The recent denial by the U.S. Supreme Court to halt the Adree Edmo sex change surgery leaves many common-sense Idahoans scratching their heads. It effectively means Edmo will get his/her surgery this summer, paid for by Idaho citizens.
To catch up, Edmo is a prisoner in the Idaho corrections system, incarcerated for molesting a 15-year-old boy. Edmo is male, and was so at the time of the crime, but wants to have sex-change surgery, which the state considers an elective procedure that shouldn’t be paid at taxpayer expense. Edmo’s logic is that, without the surgery, his/her civil rights are being violated.
That’s the argument adopted when this case first was ruled on by U.S. District Judge Lynn Winmill, once an Idaho judge in Pocatello, and upheld by the federal Ninth Circuit Court of Appeals.
Idaho appealed the case to the U.S. Supreme Court, and asked for a stay, which was denied on a 7-2 vote. Technically, Idaho’s case is still alive, but the surgery seems likely for this summer.
Without explaining its formal logic, it’s a stretch to fathom the high court’s denial of a stay, but presumably, it adopted Winmill’s and the Appeals Court logic about Edmo’s rights being abridged.
Edmo argues that denial of the surgery causes him/her severe distress because he/she has gender dysphoria, which led him/her twice to attempt self-mutilation.
Attorneys for the Idaho Department of Correction say his/her prison doctors have determined the surgery isn’t medically necessary and would do more harm than good because it could exacerbate Edmo’s other mental health conditions. Got that? He/she is likely mentally ill.
Idaho Gov. Brad Little has also said Edmo should not have access to taxpayer-funded surgical procedures that other Idahoans can’t get covered through their own insurance.
But Edmo’s attorneys say prisons don’t get to pick and choose which people to treat, and they’re required to provide medically necessary care to incarcerated people. They have also contended that the harm done to Edmo by denying the surgery vastly outweighs any harm that providing it would pose to the state.
The order denying the stay was given by Justice Elena Kagan without explanation, but it noted that Justices Clarence Thomas and Samuel Alito would have granted the state’s stay request. (Associated Press, 5/22)
Average citizens will surely wonder why Idaho can’t deny a medically-elective procedure to a prisoner. To many, it’s a waste of taxpayer money on a superficial claim by an undeserving felon.
What about the real victim’s rights here, the 15-year-old boy’s right not to be victimized in such a heinous way? The judges didn’t address that obvious question. Poor felon gets his/her “due process,” but the boy, nah.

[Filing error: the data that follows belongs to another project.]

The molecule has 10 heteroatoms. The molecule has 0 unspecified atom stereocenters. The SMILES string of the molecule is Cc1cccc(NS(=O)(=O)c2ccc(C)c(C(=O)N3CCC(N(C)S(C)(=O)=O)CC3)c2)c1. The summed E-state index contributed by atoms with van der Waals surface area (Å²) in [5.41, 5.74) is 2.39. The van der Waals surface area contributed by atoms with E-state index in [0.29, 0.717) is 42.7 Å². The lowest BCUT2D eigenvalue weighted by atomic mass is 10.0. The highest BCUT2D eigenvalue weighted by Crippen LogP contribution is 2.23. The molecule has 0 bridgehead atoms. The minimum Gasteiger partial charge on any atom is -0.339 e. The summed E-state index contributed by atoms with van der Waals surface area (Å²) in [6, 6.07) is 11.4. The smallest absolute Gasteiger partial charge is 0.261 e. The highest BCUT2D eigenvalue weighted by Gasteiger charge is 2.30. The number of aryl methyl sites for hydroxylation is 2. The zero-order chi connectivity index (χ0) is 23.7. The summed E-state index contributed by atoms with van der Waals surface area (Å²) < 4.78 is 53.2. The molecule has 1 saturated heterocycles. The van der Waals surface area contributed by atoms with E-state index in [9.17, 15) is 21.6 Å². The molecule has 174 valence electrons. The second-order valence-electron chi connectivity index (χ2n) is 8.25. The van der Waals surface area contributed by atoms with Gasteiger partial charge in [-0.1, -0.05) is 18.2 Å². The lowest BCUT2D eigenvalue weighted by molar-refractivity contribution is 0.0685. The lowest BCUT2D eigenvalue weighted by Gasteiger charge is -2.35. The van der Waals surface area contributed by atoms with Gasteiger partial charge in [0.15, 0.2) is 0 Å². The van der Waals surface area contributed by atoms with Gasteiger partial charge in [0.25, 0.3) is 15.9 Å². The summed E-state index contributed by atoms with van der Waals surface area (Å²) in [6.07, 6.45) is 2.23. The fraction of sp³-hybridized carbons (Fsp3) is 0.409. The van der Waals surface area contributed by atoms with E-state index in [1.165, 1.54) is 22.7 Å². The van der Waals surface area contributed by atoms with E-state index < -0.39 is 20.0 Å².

The case will also get people thinking, once again, about the virtual impossibility of reprimanding, much less removing, a federal judge from office. The U.S. Constitution (Article III) gives federal judges virtual lifetime appointment as long as they maintain “good behavior,” which doesn’t mean rulings with which people disagree.
An independent judiciary, safe from whimsical removal, was a key discussion among the Founding Fathers on the balance of federal power. As Hamilton wrote in Federalist 78, the “good behavior” language was needed to give real protection for an independent judiciary. That concept has stood the test of time, although many states, including Idaho, require state judges to routinely stand for retention and/or election.
The broader issue though is that rulings like this can’t help but diminish how citizens see the law.
Ordering taxpayers to fund Edmo’s surgery is thus a hollow victory, as it flies in the common-sense faith in the law which average citizens hold.
Judges should keep that principle in mind.
The Constitution gives them effective protection, but it does not make them kings or Gods over us all. It’s a short step indeed from citizen disagreement with the law to citizen disrespect for the law.
Here’s a final thought. Edmo is scheduled to be released from prison in 2021. Maybe Idaho should let him/her go now; then he/she can pay for his/her own surgery, if he/she thinks it’s necessary on his/her own dime.
But that would put a felon back on the streets. Sometimes, as Dickens says in Oliver Twist, the law really doesn’t make common sense.
Stephen Hartgen, Twin Falls, is a retired five-term Republican member of the Idaho House of Representatives, where he served as chairman of the Commerce & Human Resources Committee. Previously, he was editor and publisher of The Times-News (1982-2005). He is the author of the new book “Tradition & Progress: Southern Idaho’s Growth Since 1990.” This column was first published in www.idahopoliticsweekly.com. He can be reached at Stephen_Hartgen@hotmail.com
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